Celebrating Massey's inaugural Rainbow Orientation

Thursday 16 March 2023

Semester One saw the first-ever Rainbow Orientation, led by Rainbow and Takatāpui Wellbeing Adviser Ellyn Rose Smith Whatley and Diversity and Inclusion Advisor Connor McLeod.

From left: Student Wellbeing Advisor Aaron Yan, Student Success Advisor Deb Lee, Dr Phoebe Fletcher, Diversity and Inclusion Advisor Connor McLeod and Rainbow and Takatāpui Wellbeing Advisor Ellyn Rose Smith Whatley.

Last updated: Thursday 16 March 2023

Across all three campuses, almost 600 students rallied to join in the fun, with eight events including initiatives like Queer-aoke, Gunch (lunch, but gay) and Queer Trivia Night for the distance community.

Diversity and Inclusion Advisor and event organiser Connor McLeod says the orientation is pivotal in showing support for our marginalised student communities.

“We know that one of the biggest challenges for rainbow and takatāpui tauira are feelings of isolation and disconnection from their wider community, which leads to a number of mental health disparities. Our aim is to have our people feel more connected and welcomed to the university, and to empower them along their student journey.”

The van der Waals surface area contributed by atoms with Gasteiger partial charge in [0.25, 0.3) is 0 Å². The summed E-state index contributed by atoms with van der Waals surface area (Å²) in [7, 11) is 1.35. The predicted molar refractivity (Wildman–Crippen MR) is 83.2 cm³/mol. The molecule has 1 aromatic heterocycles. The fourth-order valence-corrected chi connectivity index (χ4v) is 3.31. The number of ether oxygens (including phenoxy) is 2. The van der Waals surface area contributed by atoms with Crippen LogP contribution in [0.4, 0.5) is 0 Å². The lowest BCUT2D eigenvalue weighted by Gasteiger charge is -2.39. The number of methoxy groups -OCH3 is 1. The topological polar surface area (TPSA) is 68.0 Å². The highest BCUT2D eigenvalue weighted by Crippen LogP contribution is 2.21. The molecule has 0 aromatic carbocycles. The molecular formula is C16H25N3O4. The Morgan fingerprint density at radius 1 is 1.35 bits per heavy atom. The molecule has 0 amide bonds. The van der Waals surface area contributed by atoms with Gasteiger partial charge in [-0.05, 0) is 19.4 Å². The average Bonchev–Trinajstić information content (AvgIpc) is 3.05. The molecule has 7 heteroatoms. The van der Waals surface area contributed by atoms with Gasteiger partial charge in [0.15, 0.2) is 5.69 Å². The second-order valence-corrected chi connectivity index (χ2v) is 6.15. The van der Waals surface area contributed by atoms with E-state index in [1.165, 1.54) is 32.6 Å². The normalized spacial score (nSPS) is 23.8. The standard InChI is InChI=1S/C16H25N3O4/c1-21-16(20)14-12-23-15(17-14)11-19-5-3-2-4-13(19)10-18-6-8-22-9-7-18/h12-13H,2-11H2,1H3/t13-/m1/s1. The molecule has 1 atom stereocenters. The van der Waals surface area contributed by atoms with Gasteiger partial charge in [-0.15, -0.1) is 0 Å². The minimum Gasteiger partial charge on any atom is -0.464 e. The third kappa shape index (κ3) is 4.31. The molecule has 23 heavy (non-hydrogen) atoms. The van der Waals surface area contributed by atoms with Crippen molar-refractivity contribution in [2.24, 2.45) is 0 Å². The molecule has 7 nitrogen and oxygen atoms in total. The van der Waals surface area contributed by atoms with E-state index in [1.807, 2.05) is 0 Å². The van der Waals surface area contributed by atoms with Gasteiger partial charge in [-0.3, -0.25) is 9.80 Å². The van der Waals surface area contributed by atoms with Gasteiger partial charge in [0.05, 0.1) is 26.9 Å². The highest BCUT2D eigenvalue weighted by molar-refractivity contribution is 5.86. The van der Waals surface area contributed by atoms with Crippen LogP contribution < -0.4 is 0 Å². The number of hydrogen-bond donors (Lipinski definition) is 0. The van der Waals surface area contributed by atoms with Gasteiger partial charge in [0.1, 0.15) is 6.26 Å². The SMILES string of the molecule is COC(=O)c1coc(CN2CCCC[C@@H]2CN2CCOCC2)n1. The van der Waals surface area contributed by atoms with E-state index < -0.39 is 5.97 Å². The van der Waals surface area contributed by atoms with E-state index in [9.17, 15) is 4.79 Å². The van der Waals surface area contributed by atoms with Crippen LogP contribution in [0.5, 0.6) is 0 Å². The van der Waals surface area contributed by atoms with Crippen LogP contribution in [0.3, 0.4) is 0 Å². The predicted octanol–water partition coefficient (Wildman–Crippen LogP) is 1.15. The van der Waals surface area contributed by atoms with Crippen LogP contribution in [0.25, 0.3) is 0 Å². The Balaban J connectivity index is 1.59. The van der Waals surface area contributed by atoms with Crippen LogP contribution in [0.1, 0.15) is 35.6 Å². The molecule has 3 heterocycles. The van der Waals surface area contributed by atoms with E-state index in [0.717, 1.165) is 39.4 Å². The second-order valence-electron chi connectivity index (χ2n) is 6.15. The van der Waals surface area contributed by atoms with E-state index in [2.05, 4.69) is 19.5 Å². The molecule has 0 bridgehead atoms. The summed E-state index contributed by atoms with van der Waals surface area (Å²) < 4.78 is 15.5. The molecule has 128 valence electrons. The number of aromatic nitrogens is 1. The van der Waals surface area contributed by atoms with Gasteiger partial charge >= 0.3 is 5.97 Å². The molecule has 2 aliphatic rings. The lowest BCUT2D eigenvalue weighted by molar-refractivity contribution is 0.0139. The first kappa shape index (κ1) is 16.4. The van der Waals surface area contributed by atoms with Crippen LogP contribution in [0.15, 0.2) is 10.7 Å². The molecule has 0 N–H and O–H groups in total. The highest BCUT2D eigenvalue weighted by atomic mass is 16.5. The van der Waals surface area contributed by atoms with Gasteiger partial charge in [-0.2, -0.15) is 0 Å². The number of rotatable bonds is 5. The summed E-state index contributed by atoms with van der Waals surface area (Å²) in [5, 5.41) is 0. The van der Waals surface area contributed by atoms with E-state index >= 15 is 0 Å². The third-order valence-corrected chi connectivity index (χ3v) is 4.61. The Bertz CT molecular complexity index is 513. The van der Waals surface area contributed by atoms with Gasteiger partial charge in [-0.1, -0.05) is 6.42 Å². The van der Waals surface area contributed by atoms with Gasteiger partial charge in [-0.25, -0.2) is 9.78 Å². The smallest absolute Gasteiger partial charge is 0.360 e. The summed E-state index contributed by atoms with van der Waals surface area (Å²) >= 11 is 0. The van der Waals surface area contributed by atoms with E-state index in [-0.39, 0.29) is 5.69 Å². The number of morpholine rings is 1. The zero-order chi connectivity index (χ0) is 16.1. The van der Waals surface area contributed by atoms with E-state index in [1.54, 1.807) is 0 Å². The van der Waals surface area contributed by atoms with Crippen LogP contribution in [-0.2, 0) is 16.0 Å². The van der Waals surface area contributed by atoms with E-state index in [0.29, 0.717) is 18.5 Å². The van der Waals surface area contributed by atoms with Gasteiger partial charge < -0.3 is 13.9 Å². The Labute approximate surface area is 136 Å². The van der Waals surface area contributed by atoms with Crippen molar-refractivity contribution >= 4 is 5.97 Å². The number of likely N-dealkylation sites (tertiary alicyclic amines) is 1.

With Sunday marking the end of Rainbow Orientation, Massey volunteers took to Coyle Park in Tāmaki Makaurau for Auckland’s Big Gay Out. Festival goers were greeted with pronoun pins, rainbow face painting, brochures, fridge magnets and tote bags highlighting the newly launched social media platform Kāhui Irarau.

Kāhui Irarau is an online space created by and for rainbow and takatāpui communities to connect. The platform will cover everything rainbow at Massey, from event announcements to recent university studies highlighting research within the queer space.

Kāhui Irarau is an indigenous-led initiative centred around the whakataukī provided by Associate Professor Hone Morris:

“E Koekoe te kōkō, E ketekete te kākā, E kūkū te kererū. The tūī squawks, the kākā chatters, the kererū coos.”

The proverb highlights our native birds as motifs of our people. With the distinct features of each bird, they are all recognised individually in our taiao (environment) with their many colours and sounds. They represent the diversity and natural state of our rainbow and takatāpui peoples in this space.

You can find more information on our Kāhui Irarau platform here or contact rainbow@massey.ac.nz.

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New social platform to connect with takatāpui and rainbow communities launched

Thursday 9 February 2023

Te Kunenga ki Pūrehuroa Massey University has launched a new platform to help connect with its takatāpui and rainbow communities and create a welcoming space to engage with staff and students.

Kāhui Irarau image.